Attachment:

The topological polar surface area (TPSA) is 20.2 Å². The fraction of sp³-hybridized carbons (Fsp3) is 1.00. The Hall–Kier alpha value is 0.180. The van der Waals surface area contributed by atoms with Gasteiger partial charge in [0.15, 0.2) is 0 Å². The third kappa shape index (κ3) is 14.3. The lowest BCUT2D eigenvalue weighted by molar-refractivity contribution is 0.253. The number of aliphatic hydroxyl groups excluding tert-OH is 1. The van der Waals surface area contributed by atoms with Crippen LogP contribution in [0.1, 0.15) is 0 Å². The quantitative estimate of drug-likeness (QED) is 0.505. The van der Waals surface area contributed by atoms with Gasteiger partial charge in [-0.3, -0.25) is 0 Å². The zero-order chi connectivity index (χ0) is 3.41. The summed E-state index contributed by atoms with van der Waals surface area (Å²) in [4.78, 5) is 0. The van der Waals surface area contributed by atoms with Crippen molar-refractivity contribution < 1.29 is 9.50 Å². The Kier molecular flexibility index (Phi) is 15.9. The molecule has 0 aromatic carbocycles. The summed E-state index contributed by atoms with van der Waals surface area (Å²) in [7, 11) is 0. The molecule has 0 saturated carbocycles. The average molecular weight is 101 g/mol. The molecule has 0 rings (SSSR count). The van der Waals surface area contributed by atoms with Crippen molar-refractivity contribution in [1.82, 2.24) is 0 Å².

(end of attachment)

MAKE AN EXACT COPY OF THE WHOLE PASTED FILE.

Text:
The topological polar surface area (TPSA) is 20.2 Å². The fraction of sp³-hybridized carbons (Fsp3) is 1.00. The Hall–Kier alpha value is 0.180. The van der Waals surface area contributed by atoms with Gasteiger partial charge in [0.15, 0.2) is 0 Å². The third kappa shape index (κ3) is 14.3. The lowest BCUT2D eigenvalue weighted by molar-refractivity contribution is 0.253. The number of aliphatic hydroxyl groups excluding tert-OH is 1. The van der Waals surface area contributed by atoms with Crippen LogP contribution in [0.1, 0.15) is 0 Å². The quantitative estimate of drug-likeness (QED) is 0.505. The van der Waals surface area contributed by atoms with Gasteiger partial charge in [-0.3, -0.25) is 0 Å². The zero-order chi connectivity index (χ0) is 3.41. The summed E-state index contributed by atoms with van der Waals surface area (Å²) in [4.78, 5) is 0. The van der Waals surface area contributed by atoms with Crippen molar-refractivity contribution < 1.29 is 9.50 Å². The Kier molecular flexibility index (Phi) is 15.9. The molecule has 0 aromatic carbocycles. The summed E-state index contributed by atoms with van der Waals surface area (Å²) in [7, 11) is 0. The molecule has 0 saturated carbocycles. The average molecular weight is 101 g/mol. The molecule has 0 rings (SSSR count). The van der Waals surface area contributed by atoms with Crippen molar-refractivity contribution in [1.82, 2.24) is 0 Å².